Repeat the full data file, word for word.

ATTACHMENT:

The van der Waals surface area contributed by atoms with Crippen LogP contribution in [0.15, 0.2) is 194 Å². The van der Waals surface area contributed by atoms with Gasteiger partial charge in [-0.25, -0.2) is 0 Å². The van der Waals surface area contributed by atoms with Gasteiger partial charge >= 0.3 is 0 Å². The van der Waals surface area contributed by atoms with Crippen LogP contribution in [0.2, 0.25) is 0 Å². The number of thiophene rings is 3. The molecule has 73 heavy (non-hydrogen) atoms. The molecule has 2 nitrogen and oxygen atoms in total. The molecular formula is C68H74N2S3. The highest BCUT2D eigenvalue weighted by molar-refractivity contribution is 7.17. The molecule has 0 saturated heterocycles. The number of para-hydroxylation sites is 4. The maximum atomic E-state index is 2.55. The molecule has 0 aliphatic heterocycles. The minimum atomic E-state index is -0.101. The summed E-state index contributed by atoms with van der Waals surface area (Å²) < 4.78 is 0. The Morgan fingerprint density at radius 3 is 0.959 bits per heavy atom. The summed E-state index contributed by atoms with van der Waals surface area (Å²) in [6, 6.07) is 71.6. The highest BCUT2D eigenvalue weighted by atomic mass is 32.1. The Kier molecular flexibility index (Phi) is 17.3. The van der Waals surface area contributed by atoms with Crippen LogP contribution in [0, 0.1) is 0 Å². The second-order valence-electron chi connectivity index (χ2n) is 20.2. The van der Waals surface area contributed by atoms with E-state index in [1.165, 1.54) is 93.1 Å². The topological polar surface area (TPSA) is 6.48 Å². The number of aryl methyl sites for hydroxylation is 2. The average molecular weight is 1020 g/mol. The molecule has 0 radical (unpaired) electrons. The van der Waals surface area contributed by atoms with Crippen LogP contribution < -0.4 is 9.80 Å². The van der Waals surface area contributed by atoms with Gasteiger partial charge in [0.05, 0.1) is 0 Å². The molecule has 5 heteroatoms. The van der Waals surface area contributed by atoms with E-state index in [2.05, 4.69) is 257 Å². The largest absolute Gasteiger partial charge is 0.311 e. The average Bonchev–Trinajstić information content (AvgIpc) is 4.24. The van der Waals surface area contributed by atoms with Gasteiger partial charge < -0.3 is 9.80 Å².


The van der Waals surface area contributed by atoms with Crippen LogP contribution in [0.15, 0.2) is 194 Å². The van der Waals surface area contributed by atoms with Gasteiger partial charge in [-0.25, -0.2) is 0 Å². The van der Waals surface area contributed by atoms with Gasteiger partial charge >= 0.3 is 0 Å². The van der Waals surface area contributed by atoms with Crippen LogP contribution in [0.2, 0.25) is 0 Å². The number of thiophene rings is 3. The molecule has 73 heavy (non-hydrogen) atoms. The molecule has 2 nitrogen and oxygen atoms in total. The molecular formula is C68H74N2S3. The highest BCUT2D eigenvalue weighted by molar-refractivity contribution is 7.17. The molecule has 0 saturated heterocycles. The number of para-hydroxylation sites is 4. The maximum atomic E-state index is 2.55. The molecule has 0 aliphatic heterocycles. The minimum atomic E-state index is -0.101. The summed E-state index contributed by atoms with van der Waals surface area (Å²) < 4.78 is 0. The Morgan fingerprint density at radius 3 is 0.959 bits per heavy atom. The summed E-state index contributed by atoms with van der Waals surface area (Å²) in [6, 6.07) is 71.6. The highest BCUT2D eigenvalue weighted by atomic mass is 32.1. The Kier molecular flexibility index (Phi) is 17.3. The van der Waals surface area contributed by atoms with Crippen LogP contribution in [0, 0.1) is 0 Å². The second-order valence-electron chi connectivity index (χ2n) is 20.2. The van der Waals surface area contributed by atoms with E-state index in [1.165, 1.54) is 93.1 Å². The topological polar surface area (TPSA) is 6.48 Å². The number of aryl methyl sites for hydroxylation is 2. The average molecular weight is 1020 g/mol. The molecule has 0 radical (unpaired) electrons. The van der Waals surface area contributed by atoms with Crippen LogP contribution < -0.4 is 9.80 Å². The van der Waals surface area contributed by atoms with Gasteiger partial charge in [0.05, 0.1) is 0 Å². The molecule has 5 heteroatoms. The van der Waals surface area contributed by atoms with E-state index in [2.05, 4.69) is 257 Å². The largest absolute Gasteiger partial charge is 0.311 e. The average Bonchev–Trinajstić information content (AvgIpc) is 4.24. The van der Waals surface area contributed by atoms with Gasteiger partial charge < -0.3 is 9.80 Å².